[Andrew] recently got scammed on an SD card purchase and put together a small tool that can help you determine if you’ve had the wool pulled over your eyes as well.
You see, he purchased a set of MicroSD cards, all of which had an advertised capacity of 4GiB. When he tried to use them, they all failed to write more than about 115MiB of data, so he knew something was up. He sat down with some tools that can be used to check the actual capacity of flash media, but he says they were unbelievably slow to scan the cards.
While he waited for one of the scans to complete, he decided to create a utility of his own that would do the same thing in a fraction of the time. His quick and dirty application, called “Scam-o-Matic”, writes random data to the card, double-checking the written region to ensure that data can be read back. If it finds errors your card is likely either a fake or damaged, but if not, it automatically prepares the media for use.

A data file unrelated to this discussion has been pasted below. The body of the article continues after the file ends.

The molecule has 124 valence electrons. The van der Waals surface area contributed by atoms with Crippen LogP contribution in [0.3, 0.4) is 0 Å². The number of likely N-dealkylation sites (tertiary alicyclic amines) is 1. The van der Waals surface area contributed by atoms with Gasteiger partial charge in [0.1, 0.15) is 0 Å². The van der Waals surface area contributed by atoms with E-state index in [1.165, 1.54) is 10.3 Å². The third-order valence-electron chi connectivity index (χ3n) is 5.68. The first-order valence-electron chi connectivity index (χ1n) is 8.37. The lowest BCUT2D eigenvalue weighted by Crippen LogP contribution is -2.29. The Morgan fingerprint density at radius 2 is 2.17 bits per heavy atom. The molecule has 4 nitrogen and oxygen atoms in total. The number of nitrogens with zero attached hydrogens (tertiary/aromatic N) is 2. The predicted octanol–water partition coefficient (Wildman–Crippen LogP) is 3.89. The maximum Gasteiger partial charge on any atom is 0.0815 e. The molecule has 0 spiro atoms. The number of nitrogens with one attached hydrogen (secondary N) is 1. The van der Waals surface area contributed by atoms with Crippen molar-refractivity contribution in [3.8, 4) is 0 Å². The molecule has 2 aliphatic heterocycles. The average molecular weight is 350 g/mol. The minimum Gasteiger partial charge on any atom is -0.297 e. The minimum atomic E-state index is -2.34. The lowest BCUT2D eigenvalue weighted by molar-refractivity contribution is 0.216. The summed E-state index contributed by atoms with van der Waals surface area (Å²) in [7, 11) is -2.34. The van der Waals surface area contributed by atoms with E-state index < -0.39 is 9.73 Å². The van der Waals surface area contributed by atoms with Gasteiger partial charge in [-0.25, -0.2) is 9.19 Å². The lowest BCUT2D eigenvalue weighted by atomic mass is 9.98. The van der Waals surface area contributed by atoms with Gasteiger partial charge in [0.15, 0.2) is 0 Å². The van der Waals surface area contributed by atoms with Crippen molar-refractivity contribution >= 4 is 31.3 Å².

Obviously this sort of situation is relatively rare, but if you think that you have picked up some shady SD cards, be sure to check out [Andrew’s] Github repository.